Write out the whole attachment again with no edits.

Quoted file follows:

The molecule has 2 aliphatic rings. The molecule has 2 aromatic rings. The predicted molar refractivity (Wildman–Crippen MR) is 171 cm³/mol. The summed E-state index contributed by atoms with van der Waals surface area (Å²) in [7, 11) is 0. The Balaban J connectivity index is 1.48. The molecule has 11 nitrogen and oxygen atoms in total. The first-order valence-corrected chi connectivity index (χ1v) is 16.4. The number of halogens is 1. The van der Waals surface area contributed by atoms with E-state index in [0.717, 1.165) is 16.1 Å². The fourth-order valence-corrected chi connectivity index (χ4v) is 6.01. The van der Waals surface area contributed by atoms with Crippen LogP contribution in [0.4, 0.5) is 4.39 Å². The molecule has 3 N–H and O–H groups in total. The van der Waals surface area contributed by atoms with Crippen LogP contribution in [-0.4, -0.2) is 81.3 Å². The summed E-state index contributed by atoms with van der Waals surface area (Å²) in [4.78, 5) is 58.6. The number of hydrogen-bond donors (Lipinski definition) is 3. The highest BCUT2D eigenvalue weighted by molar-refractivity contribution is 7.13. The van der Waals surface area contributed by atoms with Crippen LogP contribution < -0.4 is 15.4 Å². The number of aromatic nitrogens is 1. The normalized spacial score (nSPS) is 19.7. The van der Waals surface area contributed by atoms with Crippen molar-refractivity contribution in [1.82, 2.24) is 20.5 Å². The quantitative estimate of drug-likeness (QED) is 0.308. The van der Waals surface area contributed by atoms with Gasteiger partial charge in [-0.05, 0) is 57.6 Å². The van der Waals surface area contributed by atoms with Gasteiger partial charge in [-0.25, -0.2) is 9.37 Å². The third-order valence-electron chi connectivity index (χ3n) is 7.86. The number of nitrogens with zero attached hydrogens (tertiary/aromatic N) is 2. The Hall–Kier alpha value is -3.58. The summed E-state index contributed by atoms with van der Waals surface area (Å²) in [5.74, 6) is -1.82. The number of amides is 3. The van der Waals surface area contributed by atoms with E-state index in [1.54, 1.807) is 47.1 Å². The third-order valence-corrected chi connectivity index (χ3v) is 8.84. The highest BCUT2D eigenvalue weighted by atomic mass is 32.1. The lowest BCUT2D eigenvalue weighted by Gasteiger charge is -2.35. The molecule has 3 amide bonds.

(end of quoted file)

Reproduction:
The molecule has 2 aliphatic rings. The molecule has 2 aromatic rings. The predicted molar refractivity (Wildman–Crippen MR) is 171 cm³/mol. The summed E-state index contributed by atoms with van der Waals surface area (Å²) in [7, 11) is 0. The Balaban J connectivity index is 1.48. The molecule has 11 nitrogen and oxygen atoms in total. The first-order valence-corrected chi connectivity index (χ1v) is 16.4. The number of halogens is 1. The van der Waals surface area contributed by atoms with E-state index in [0.717, 1.165) is 16.1 Å². The fourth-order valence-corrected chi connectivity index (χ4v) is 6.01. The van der Waals surface area contributed by atoms with Crippen LogP contribution in [0.4, 0.5) is 4.39 Å². The molecule has 3 N–H and O–H groups in total. The van der Waals surface area contributed by atoms with Crippen LogP contribution in [-0.4, -0.2) is 81.3 Å². The summed E-state index contributed by atoms with van der Waals surface area (Å²) in [4.78, 5) is 58.6. The number of hydrogen-bond donors (Lipinski definition) is 3. The highest BCUT2D eigenvalue weighted by molar-refractivity contribution is 7.13. The van der Waals surface area contributed by atoms with Crippen LogP contribution < -0.4 is 15.4 Å². The number of aromatic nitrogens is 1. The normalized spacial score (nSPS) is 19.7. The van der Waals surface area contributed by atoms with Crippen molar-refractivity contribution in [1.82, 2.24) is 20.5 Å². The quantitative estimate of drug-likeness (QED) is 0.308. The van der Waals surface area contributed by atoms with Gasteiger partial charge in [-0.05, 0) is 57.6 Å². The van der Waals surface area contributed by atoms with Gasteiger partial charge in [-0.25, -0.2) is 9.37 Å². The third-order valence-electron chi connectivity index (χ3n) is 7.86. The number of nitrogens with zero attached hydrogens (tertiary/aromatic N) is 2. The Hall–Kier alpha value is -3.58. The summed E-state index contributed by atoms with van der Waals surface area (Å²) in [5.74, 6) is -1.82. The number of amides is 3. The van der Waals surface area contributed by atoms with E-state index in [1.54, 1.807) is 47.1 Å². The third-order valence-corrected chi connectivity index (χ3v) is 8.84. The highest BCUT2D eigenvalue weighted by atomic mass is 32.1. The lowest BCUT2D eigenvalue weighted by Gasteiger charge is -2.35. The molecule has 3 amide bonds.